United States District Court, N.D. Illinois, Eastern Division
MEMORANDUM OPINION AND ORDER
MARIA VALDEZ UNITED STATES MAGISTRATE JUDGE
Cathay Industries USA, Inc.'s (“Cathay”)
complaint, which is premised on diversity jurisdiction,
alleges breach of contract due to Defendant William J.
Bellah's failure to pay sums due under a promissory note.
The parties have consented to the jurisdiction of the United
States Magistrate Judge pursuant to 28 U.S.C. § 636(c).
previously moved for summary judgment on Bellah's Third
Affirmative Defense, and that motion was denied on September
28, 2017. Cathay now moves for summary judgment on
Bellah's First and Second Affirmative Defenses. For the
reasons that follow, Plaintiff's Motion for Partial
Summary Judgment [Doc. No. 69] is granted.
facts of the case were discussed in the earlier summary
judgment motion and will not be repeated here unless
necessary. See Cathay Indus. USA, Inc. v. Bellah,
No. 16 C 2070, 2017 WL 4310623 (N.D. Ill. Sept. 28, 2017).
Two particular contracts are relevant to the present motion.
First is the $1.5 million promissory note known as the
Compass Note, which is the subject of the present litigation.
The Compass Note was executed on September 23, 2008 by Bellah
in favor of Compass Chemical International, LLC. (LR
56.1(b)(3)(C) ¶¶ 4-5, 11.) The Compass Note was
assigned to Cathay in 2012; assigned from Cathay to its
parent Cathay Pigment Holdings (“Cathay
Holdings”) in 2014; and finally assigned in 2016 from
Cathay Holdings back to Cathay. (Id. ¶¶
second relevant contract is the 2007 Consulting Agreement,
which was entered into on January 1, 2007 by Cathay Holdings
and Bellah, on behalf of Bel-Air Investments, Inc.
(“Bel-Air”), a company owned by him. Pursuant to
the 2007 Consulting Agreement, Bel-Air was to provide certain
consulting services to Cathay Holdings, and Cathay Holdings
would in turn pay monthly fees and yearly bonuses to Bel-Air.
The yearly bonuses, in a lump sum amount equal to the total
monthly payments during the year, were to be paid in the
first quarter of the following year. The bonuses were paid as
scheduled in the years 2008 through 2012. The parties also
observed an “informal agreement” whereby half of
the yearly bonus payments were to be credited to the amounts
owed under the Compass Note. (Id. ¶¶ 6-10,
issue in the present motion is Defendant's second
affirmative defense, which alleges that any obligation owed
by Bellah on the Compass Note “is subject to a set-off
for services rendered to Plaintiff by Defendant, ” (LR
56.1(a)(3) ¶ 15), namely $962, 000 allegedly owed to him
under the 2007 Consulting Agreement.
judgment is appropriate where “the pleadings,
depositions, answers to interrogatories, and admissions on
file, together with the affidavits, if any, show that there
is no genuine issue as to any material fact and that the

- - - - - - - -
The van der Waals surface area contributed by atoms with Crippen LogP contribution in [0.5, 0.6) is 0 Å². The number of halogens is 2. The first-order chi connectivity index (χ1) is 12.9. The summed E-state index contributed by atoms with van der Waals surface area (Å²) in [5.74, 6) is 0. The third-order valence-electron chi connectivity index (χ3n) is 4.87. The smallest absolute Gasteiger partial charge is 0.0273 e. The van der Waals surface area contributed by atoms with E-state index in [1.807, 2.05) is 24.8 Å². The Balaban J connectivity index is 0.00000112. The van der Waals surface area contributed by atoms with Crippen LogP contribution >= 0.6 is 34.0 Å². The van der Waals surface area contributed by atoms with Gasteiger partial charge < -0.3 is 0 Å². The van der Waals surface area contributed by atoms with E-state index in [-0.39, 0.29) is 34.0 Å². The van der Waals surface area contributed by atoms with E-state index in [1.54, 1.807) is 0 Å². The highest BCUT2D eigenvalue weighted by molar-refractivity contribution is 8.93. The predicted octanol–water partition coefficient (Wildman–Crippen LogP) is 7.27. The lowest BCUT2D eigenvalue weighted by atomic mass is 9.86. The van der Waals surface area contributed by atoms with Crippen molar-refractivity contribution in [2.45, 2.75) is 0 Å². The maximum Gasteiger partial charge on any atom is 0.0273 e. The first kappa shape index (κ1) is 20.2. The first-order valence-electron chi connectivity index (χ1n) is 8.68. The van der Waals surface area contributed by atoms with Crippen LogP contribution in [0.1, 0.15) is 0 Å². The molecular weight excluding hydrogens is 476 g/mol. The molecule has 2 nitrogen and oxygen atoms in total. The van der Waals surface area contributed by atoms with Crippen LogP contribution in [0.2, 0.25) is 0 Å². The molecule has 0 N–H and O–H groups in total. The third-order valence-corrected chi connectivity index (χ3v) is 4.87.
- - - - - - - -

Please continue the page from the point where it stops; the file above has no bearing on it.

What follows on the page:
moving party is entitled to a judgment as a matter of
law.” Fed.R.Civ.P. 56(c). The Court must draw all
reasonable inferences in favor of the nonmovant.
Bennington v. Caterpillar Inc., 275 F.3d 654, 658
(7th Cir. 2001).
once the movant has carried its burden under Rule 56(c),
“its opponent must do more than simply show that there
is some metaphysical doubt as to the material facts.”
Matsushita Elec. Indus. Co. v. Zenith Radio Corp.,
475 U.S. 574, 586 (1986). The party opposing summary judgment
must offer admissible evidence in support of his version of
events, and hearsay evidence does not create a genuine issue
of material fact. McKenzie v. Ill. Dep't of
Transp., 92 F.3d 473, 484 (7th Cir. 1996); see
Larimer v. Dayton Hudson Corp., 137 F.3d 497, 500 (7th
Cir. 1998) (“‘If the non-moving party bears the
burden of proof on an issue, . . . that party may not rest on
the pleadings and must instead show that there is a genuine
issue of material fact.'”) (citation omitted).
“The mere existence of an alleged factual dispute is
not sufficient to defeat a summary judgment motion. . . . The
nonmovant will successfully oppose summary judgment only when
it presents ‘definite, competent evidence to rebut the
motion.'” Vukadinovich v. Bd. of Sch. Trs. of
N. Newton Sch. Corp., 278 F.3d 693, 699 (7th Cir. 2002)
(citations omitted); see also Hall v. Bodine Elec.
Co., 276 F.3d 345, 354 (7th Cir. 2002)
(“Conclusory allegations and self-serving affidavits,
without support in the record, do not create a triable issue
considering a motion for summary judgment, this court is not
required to scour the record in search of evidence to defeat
the motion; the nonmoving party must identify with reasonable
particularity the evidence upon which the party
relies.” Pleniceanu v. Brown Printing Co., No.
05 C 5675, 2007 WL 781726, at *7 (N.D. Ill. Mar. 12, 2007)
(citing Johnson v. Cambridge Indus., Inc., 325 F.3d
892, 898 (7th Cir. 2003)); see Estate of Moreland v.
Dieter, 395 F.3d 747, 759 (7th Cir. 2005). Finally, the
Court is “‘not required to draw every conceivable
inference from the record.”' McCoy v.
Harrison, 341 F.3d 600, 604 (7th Cir. 2003) (citation
Compass Note obligates Bellah to pay Cathay $1.5 million.
According to Bellah, Cathay Holdings owes him over $900, 000
pursuant to an “informal agreement” that
accompanied the 2007 Consulting Agreement, which was between
Cathay Holdings and Bel-Air Investments. Bellah's
affirmative defense claims that the money owed by Cathay
Holdings should be set off from his obligations under the
Compass Note. Plaintiff argues that summary judgment on the
affirmative defense is warranted because (1) the debt